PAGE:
Reply
  2. mydangblog

    The train is very similar: I had to leave my car overnight a while ago and was telling the conductor that I was worried about it. A few days later I saw her again, and she asked if it had turned out OK. These little connections are so important when you’re commuting:-)

    Reply
    1. Christopher Waldrop (Post author)

      The little connections when commuting really are important. Miss your connection and you might be late for work. The personal connections mean a lot too. It still always surprises me when a bus driver recognizes or remembers me, especially after a few days.

      Reply
  3. Rakkelle

    I don’t ride the bus too often but when I do I always, always thank the bus driver. It makes them smile and that makes me happy. I recently noticed that my son thank the bus driver too. That also made me happy.

    I am curious as to why Mrs. Owens look-alike thought you were a girl. I bet it’s a funny story.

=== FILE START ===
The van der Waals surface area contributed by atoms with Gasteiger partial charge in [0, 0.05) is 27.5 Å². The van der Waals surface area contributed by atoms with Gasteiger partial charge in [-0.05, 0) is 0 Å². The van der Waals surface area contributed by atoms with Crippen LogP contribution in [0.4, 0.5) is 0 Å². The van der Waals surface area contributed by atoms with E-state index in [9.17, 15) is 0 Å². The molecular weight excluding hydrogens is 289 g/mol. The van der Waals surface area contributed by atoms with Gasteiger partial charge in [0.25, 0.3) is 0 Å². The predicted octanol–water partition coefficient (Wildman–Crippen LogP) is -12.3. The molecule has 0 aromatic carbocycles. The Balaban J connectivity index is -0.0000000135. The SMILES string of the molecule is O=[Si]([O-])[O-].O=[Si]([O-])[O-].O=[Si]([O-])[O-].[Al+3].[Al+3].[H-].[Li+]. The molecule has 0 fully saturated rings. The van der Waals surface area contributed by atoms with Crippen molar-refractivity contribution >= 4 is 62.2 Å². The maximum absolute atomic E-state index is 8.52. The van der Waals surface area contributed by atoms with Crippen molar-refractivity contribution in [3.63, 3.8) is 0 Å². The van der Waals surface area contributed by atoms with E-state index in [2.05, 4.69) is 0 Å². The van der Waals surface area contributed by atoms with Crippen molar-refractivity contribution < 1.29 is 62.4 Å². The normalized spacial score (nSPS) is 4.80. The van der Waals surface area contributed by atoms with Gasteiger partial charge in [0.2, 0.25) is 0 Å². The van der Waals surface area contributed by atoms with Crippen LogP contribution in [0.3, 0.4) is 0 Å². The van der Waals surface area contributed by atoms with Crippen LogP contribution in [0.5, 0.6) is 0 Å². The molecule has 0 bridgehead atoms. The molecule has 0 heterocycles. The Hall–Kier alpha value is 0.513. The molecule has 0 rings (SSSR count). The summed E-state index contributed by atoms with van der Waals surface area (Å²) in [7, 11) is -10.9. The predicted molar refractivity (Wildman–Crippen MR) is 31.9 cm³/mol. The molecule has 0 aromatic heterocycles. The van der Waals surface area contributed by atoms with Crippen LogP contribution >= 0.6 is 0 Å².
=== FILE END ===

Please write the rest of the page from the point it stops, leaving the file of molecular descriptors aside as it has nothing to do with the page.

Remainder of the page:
God bless Mrs. Owens for making sure you all got home safely during that snow storm.

    Reply
    1. Christopher Waldrop (Post author)

      I’m not sure why the Mrs. Owens look-alike thought I was a girl, but it might have been because I was small and I think I had longish hair at the time, and was wearing a red-striped shirt. I also had kind of a high voice when I was young.
      Anyway Mrs. Owens was amazing. I sometimes think I should try to look her up and see what became of her and, if I can, thank her for being so great, but, not knowing her first name, that’s a bit difficult.

      Reply
  4. Kristine Laco

    I like to thank the driver as I enter so I don’t have to hustle through the crowd when I exit. I rarely ride the bus though so I should probably make the effort.
    Our son rode the bus to school for several years even though we live across the street from a school. His driver was amazing until he wasn’t and was terminated. The driver left work in a rush one day and forgot to check if all the kids had vacated. The sleeping boy on the backbench finally got cold and scared and wandered the school bus yard until he found someone to help.
    Be thankful your drivers are looking out for you.
    Kristine Laco recently posted…Five Days Before Our Eldest Heads to UniversityMy Profile

    Reply
    1. Christopher Waldrop (Post author)

      I’m slightly surprised that the sleeping boy on the back bench didn’t wake up to find rude symbols drawn on his face. Or maybe he did. That seems like what the kids I went to school with would have done if anyone had fallen asleep on the bus.